Himalaya, 6652 Southwest Freeway: While it’s a lot of fun to visit Himalaya in the evening and load down the table with spicy, sharable Indian and Pakistani entrées for a group dinner, lunch should not be overlooked. Chef and owner Kaiser Lashkari is always changing up his $13.75 daily lunch combo. Served on an old-school compartmented lunch tray, entrée selections include lamb or chicken curry. Sides include an appetizer of the day, dal (lentil stew) or a vegetable, and the requisite basmati rice and naan comes alongside. Trust us: nothing else served on a school lunch tray ever tasted this good before. It’s served Tuesday through Friday from 11:30 a.m. to 2:30 p.m.
Gyu-Kaku Japanese BBQ, 510 Gray Street and 11301 Katy Freeway: Fair warning for Texas barbecue fans: the “BBQ” attached to Gyu-Kaku’s name refers to the cooking performed at each table’s charcoal grill. Still, meat lovers will find a lot to like about the plentiful (and filling) lunch options, available long before and after most restaurants offer lunch. It’s available from the time the restaurant opens at 10:30 a.m. until 6 p.m. Guests can mix and match options like rib eye, pork belly and shrimp, or opt for set menus. Salad, miso soup and rice are included in the affordable cost; even adding premium upgrades like swapping $3 Beef Sukiyaki Bibimbap for regular rice won’t set diners back more than about $20.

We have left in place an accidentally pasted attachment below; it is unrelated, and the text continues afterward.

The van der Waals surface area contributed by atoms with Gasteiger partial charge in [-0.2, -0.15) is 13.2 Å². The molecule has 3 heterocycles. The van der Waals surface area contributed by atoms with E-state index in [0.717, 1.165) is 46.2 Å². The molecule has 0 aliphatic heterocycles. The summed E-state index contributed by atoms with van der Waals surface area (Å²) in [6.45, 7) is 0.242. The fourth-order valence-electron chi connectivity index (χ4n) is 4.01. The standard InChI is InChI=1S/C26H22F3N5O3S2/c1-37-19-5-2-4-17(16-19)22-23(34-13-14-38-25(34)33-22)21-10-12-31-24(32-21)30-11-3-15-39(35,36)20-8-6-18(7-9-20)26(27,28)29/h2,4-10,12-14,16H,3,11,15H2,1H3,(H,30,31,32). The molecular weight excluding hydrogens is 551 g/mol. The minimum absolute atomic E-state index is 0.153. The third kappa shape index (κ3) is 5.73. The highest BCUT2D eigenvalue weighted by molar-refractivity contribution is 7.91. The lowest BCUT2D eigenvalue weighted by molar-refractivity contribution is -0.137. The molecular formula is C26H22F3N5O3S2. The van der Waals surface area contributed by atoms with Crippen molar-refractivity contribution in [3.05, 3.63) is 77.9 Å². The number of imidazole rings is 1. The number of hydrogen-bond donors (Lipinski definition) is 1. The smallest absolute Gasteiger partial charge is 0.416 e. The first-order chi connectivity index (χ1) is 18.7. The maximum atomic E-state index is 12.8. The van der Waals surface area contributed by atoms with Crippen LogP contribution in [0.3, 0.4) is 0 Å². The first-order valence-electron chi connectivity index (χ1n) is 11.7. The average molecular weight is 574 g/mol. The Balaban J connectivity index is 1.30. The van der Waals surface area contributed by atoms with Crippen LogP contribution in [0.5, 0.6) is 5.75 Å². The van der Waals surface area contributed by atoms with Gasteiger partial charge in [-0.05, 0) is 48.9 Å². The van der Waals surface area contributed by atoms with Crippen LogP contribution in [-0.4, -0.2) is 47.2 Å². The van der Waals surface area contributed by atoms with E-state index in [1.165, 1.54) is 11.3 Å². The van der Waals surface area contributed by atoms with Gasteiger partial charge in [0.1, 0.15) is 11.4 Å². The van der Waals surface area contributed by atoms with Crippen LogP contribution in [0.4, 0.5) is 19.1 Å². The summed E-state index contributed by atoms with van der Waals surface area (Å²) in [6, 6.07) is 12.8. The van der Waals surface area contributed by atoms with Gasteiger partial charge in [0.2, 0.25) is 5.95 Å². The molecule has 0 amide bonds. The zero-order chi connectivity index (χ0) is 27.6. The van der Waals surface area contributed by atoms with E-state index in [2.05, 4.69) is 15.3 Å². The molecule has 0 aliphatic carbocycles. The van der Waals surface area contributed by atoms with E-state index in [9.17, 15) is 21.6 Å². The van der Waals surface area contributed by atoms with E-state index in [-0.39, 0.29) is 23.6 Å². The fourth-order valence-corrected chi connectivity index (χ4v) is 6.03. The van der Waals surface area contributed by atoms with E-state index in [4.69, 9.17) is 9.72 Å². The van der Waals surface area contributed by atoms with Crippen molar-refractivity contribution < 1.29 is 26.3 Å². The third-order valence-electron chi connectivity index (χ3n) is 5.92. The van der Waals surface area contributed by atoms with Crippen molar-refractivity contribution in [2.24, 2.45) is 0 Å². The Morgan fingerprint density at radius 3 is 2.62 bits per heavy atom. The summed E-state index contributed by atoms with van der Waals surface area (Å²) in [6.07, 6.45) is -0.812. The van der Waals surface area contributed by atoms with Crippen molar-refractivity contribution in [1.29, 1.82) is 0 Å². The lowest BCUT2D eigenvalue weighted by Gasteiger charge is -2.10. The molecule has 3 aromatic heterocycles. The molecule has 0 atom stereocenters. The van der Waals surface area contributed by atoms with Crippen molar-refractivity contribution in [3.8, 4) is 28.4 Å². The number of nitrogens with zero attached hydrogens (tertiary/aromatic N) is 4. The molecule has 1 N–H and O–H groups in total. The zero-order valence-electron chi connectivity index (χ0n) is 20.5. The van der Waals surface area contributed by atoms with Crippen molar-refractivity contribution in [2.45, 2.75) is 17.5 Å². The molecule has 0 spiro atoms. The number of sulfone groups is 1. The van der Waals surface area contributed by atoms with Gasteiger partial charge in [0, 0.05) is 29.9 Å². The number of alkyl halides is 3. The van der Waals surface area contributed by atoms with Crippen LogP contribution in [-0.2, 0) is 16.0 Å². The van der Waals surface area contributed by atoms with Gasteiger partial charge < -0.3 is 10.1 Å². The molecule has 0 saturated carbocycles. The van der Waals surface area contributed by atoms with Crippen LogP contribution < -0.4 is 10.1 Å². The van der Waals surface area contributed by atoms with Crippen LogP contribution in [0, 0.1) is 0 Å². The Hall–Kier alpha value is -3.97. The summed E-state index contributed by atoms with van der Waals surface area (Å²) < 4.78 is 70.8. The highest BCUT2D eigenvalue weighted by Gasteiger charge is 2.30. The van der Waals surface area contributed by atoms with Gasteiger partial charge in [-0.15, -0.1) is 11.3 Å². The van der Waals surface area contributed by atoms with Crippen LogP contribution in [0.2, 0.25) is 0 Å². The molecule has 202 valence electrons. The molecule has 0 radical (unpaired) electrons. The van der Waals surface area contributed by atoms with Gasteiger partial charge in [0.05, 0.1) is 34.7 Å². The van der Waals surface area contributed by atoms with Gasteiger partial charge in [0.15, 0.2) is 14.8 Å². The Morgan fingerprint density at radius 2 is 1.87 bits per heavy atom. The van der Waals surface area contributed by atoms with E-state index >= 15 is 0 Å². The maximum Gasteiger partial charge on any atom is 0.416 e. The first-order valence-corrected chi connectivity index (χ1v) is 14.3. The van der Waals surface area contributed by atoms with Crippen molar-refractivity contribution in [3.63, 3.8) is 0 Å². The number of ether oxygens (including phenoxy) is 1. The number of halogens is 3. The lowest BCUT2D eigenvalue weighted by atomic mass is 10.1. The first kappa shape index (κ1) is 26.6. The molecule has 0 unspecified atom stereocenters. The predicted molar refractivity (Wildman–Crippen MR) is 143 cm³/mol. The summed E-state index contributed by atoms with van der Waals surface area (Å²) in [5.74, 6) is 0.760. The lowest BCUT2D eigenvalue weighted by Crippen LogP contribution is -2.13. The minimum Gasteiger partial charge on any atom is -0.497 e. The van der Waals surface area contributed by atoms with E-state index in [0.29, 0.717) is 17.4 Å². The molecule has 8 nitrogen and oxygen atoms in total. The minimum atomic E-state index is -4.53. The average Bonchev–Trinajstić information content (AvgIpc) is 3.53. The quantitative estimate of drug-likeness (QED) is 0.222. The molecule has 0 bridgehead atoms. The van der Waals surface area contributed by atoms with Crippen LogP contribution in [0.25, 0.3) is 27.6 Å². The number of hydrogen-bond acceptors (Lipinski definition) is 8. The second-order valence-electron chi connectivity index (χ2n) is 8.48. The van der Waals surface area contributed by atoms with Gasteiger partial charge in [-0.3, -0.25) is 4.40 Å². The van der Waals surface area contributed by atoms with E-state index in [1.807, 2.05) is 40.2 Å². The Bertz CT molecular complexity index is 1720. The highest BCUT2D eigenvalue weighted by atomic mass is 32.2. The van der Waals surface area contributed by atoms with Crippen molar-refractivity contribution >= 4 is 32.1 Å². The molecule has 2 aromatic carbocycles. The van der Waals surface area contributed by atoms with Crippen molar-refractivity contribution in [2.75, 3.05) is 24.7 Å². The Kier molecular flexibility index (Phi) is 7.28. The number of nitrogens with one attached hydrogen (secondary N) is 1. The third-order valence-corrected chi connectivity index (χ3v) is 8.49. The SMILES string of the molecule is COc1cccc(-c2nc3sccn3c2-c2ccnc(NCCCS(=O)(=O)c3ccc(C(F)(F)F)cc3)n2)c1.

Kata Robata, 3600 Kirby: When it comes to upscale sushi favorites, it’s easy to feel intimidated by the potential cost. High-quality fish doesn’t usually come cheap. Luckily for Houstonians, Kata Robata offers a lunch menu with most items falling under $20, and options range from traditional sushi to an excellent tonkotsu ramen. Five pieces of sushi and a California roll runs for $14 and various bento boxesserved with a choice of salad or steamed rice range from $15 to $21. Even for lunch, reservation are recommended at this Upper Kirby hotspot. The lunch menu is available from 11:30 a.m. to 3 p.m. Mondays through Fridays.
Rainbow Lodge, 2011 Ella: No time to linger? Order the $15 three-course business lunch. Start with a cup of gumbo or salad, choose from a featured fish filet or pork tenderloin and wrap up with a petite sweet. Those who go out on Fridays might also check out the lunchtime-only Wild Game Burger. The patty is a blend of buffalo, elk and beef ribeye, but the toppings are whatever creative combination chef Mark Schmidt came up with that week. A recent version was topped with pimento cheese and came with all the usual trimmings, such as pickles, lettuce and tomato. Another week featured grilled mushrooms and gruyere. In other words: the $13 Friday-only game burger has a strong following for good reason.
Urban Eats, 3414 Washington Avenue: For Houstonians in the Heights, it’s hard to beat Urban Eats for imaginative sandwiches and salads. Those looking for an office escape or blessed with an hour for lunch should take advantage of the well-portioned Lunch Plates menu, which includes a mix of indulgent and healthy options to suit the day. The Mac & Meat combo can even help shake off a bad office meeting. It includes a lunch portion of 3 Pig Truffled Mac & Cheese—smoky diced bacon, pancetta, honey glazed ham and white truffle oil—paired with sundried tomato and prosciutto meatloaf. Those watching their waistlines might opt for the Ahi & Couscous plate, which includes grilled sashimi-grade tuna filet seasoned with lemon and olive oil, then paired with warm basil-infused Israeli couscous and arugula salad. Lunch at Urban Eats lasts from 11 a.m. to 3 p.m. Mondays through Fridays.